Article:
3.23 There is no separate head of jurisdiction in the Federal Courts Act in relation to forfeiture, condemnation, or seizure, or in relation to droits of Admiralty. The Canadian definition of maritime claims is, however, inclusive and does not purport to provide an exhaustive list. It is thus likely that any such claims which might arise and which are not governed by specific legislation55 would fall within the Federal Court’s maritime jurisdiction.
(p. 53) 3.24 Like the Canadian approach, s 2(1) of the South African Admiralty Jurisdiction Regulation Act 105 of 1983 confers admiralty jurisdiction in relation to ‘any maritime claim’. A list of maritime claims is contained in s 1(1)(a)–(ff) of the Act and jurisdiction extends to ‘any other matter which by virtue of its nature or subject matter is a marine or maritime matter, the meaning of the expression marine or maritime matter not being limited by reason of the matters set forth in the preceding paragraphs’.56 Nevertheless, claims arising out of or relating to ownership, possession, employment or earnings, mortgages and charges, and bottomry and respondentia are specifically made the subject of admiralty jurisdiction.57 Such claims may be enforced in personam 58 or in rem, provided that the claimant has a maritime lien over the property to be arrested or the owner would be liable on the action in personam.59 With the exception of claims relating to any mortgage, hypothecation, right of retention, pledge or other charge on or of a ship, and any bottomry or respondentia bond, any maritime claim, including those relating to possession and ownership as mentioned in s 1(1)(a)–(c), may be brought in rem against a ship other than the ship in respect of which the claim arises (an ‘associated ship’).60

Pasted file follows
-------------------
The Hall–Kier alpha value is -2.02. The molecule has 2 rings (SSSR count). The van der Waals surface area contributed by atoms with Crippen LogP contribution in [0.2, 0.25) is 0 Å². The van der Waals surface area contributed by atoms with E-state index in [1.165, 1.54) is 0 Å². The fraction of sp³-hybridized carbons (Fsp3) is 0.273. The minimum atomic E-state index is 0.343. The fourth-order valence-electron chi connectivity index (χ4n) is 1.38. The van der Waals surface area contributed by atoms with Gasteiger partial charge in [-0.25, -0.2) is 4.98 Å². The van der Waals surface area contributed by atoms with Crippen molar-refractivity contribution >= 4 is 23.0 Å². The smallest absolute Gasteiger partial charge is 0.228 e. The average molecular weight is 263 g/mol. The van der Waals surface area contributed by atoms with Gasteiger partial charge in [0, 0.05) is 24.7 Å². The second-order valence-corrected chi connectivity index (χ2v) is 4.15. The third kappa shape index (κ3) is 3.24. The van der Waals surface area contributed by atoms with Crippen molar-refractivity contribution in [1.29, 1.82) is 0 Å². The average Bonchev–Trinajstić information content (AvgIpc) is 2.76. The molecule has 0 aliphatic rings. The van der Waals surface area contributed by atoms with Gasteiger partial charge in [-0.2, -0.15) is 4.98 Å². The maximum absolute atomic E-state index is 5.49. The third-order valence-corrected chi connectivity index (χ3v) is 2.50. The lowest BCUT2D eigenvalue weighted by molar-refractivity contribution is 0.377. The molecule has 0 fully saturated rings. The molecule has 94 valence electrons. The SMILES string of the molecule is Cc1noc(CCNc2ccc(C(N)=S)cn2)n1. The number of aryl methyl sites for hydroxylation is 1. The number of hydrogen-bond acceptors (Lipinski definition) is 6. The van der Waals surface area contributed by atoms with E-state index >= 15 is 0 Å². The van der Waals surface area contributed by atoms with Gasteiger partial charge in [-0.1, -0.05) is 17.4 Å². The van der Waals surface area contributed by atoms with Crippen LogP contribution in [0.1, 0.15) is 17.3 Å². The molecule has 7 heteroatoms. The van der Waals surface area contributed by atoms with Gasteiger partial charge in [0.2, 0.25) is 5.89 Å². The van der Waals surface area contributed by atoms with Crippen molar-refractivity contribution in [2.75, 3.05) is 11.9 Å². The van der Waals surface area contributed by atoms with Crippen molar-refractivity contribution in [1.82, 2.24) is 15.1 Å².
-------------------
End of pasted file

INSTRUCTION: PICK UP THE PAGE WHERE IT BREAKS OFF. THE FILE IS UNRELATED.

3.25 Jurisdiction, which may be enforced in personam and in rem, also exists in relation to any claim arising out of or relating to the forfeiture of any ship or any goods carried therein or the restoration of any ship or any such goods forfeited.61 There is, however, no head of jurisdiction with respect to droits of Admiralty except to the extent that s 6 preserves the pre-existing English Admiralty jurisdiction.
9 s 20(7)(a); in the absence of any substantial connection to England a claim relating to title to a foreign vessel is likely to be vulnerable to being stayed on the grounds of forum non conveniens, The Lakhta  2 Lloyd’s Rep 269.
11 The Conoco Britannia  2 QB 543, 554–555; The Owners of the Ship Shin Kobe Maru v Empire Shipping Company Inc (1994) 181 CLR 404 (High Court of Australia); Antares Shipping Corp v The Capricorn  2 SCR 422, (1980) 111 DLR (3d) 289 (Supreme Court of Canada).
15 The Pal Marinos (Admiralty Court, 5 August 1991, unreported); a similar construction was adopted by the Supreme Court of Tasmania in Paul Allison & APAI Pty Ltd v The Ship Greshanne (1996) 6 Tas R 137, (1996) 125 FLR 342.
27 s 20(2)(s) makes provision for ‘Claims for the forfeiture or condemnation of a ship or goods which are being or have been carried, or have been attempted to be carried, in a ship, or for the restoration of a ship or any such goods after seizure, or for droits of Admiralty’.
29 Lord Warden of the Cinque Ports v The King in His Office of Admiralty (1831) 2 Hag Adm 438, 439–440; 166 ER 304 refers to ‘all royal fishes, such as sturgeons, grampuses, whales, porpoises, dolphins, riggs and generally all other fishes of very large bulk or fatness’.
37 Owners of Shin Kobe Maru v Empire Shipping Co Inc  HCA 54, , (1994) 181 CLR 404, 418; followed in Beluga Shipping GmbH & Co Ks ‘Beluga Fantastic’ v Headway Shipping Ltd (No 2)  FCA 1770, , (2008) 251 ALR 620, .
40 Deriving support for his approach from the House of Lords’ decision (and the speech of Lord Keith in particular) in Gatoil International Inc v Arkwright-Boston Manufacturers Mutual Insurance Co  AC 255.
51 Federal Courts Act, s 43(8); this sub-section is discussed in more detail at para 5.19.
59 Admiralty Jurisdiction Regulation Act 105 of 1983, s 3(4); except where the owner is seeking to vindicate possession of his own ship, in which case he does not have the underlying personal liability required but can still proceed in rem, The Great Eagle 1992 (2) SA 87.